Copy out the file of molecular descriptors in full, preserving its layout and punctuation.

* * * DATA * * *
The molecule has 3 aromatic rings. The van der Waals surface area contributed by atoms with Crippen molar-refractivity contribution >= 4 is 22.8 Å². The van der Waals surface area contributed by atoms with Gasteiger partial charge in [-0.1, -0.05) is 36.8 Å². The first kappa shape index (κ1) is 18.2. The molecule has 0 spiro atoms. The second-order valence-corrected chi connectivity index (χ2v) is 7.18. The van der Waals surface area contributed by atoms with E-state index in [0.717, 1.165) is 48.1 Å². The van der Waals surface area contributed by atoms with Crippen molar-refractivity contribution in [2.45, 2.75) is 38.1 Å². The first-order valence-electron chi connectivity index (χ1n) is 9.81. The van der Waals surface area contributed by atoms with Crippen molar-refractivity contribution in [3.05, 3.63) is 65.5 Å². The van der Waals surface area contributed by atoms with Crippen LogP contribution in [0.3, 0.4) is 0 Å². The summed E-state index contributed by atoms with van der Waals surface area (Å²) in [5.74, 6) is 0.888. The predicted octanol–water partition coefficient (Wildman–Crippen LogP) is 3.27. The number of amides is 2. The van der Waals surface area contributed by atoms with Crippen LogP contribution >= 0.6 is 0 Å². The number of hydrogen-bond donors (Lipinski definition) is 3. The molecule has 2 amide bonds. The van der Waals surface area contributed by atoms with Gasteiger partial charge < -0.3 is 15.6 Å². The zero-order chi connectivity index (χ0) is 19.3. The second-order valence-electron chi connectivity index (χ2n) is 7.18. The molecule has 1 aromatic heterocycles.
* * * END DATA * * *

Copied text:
The molecule has 3 aromatic rings. The van der Waals surface area contributed by atoms with Crippen molar-refractivity contribution >= 4 is 22.8 Å². The van der Waals surface area contributed by atoms with Gasteiger partial charge in [-0.1, -0.05) is 36.8 Å². The first kappa shape index (κ1) is 18.2. The molecule has 0 spiro atoms. The second-order valence-corrected chi connectivity index (χ2v) is 7.18. The van der Waals surface area contributed by atoms with E-state index in [0.717, 1.165) is 48.1 Å². The van der Waals surface area contributed by atoms with Crippen molar-refractivity contribution in [2.45, 2.75) is 38.1 Å². The first-order valence-electron chi connectivity index (χ1n) is 9.81. The van der Waals surface area contributed by atoms with Crippen molar-refractivity contribution in [3.05, 3.63) is 65.5 Å². The van der Waals surface area contributed by atoms with Crippen LogP contribution in [0.3, 0.4) is 0 Å². The summed E-state index contributed by atoms with van der Waals surface area (Å²) in [5.74, 6) is 0.888. The predicted octanol–water partition coefficient (Wildman–Crippen LogP) is 3.27. The number of amides is 2. The van der Waals surface area contributed by atoms with Crippen LogP contribution >= 0.6 is 0 Å². The number of hydrogen-bond donors (Lipinski definition) is 3. The molecule has 2 amide bonds. The van der Waals surface area contributed by atoms with Gasteiger partial charge < -0.3 is 15.6 Å². The zero-order chi connectivity index (χ0) is 19.3. The second-order valence-electron chi connectivity index (χ2n) is 7.18. The molecule has 1 aromatic heterocycles.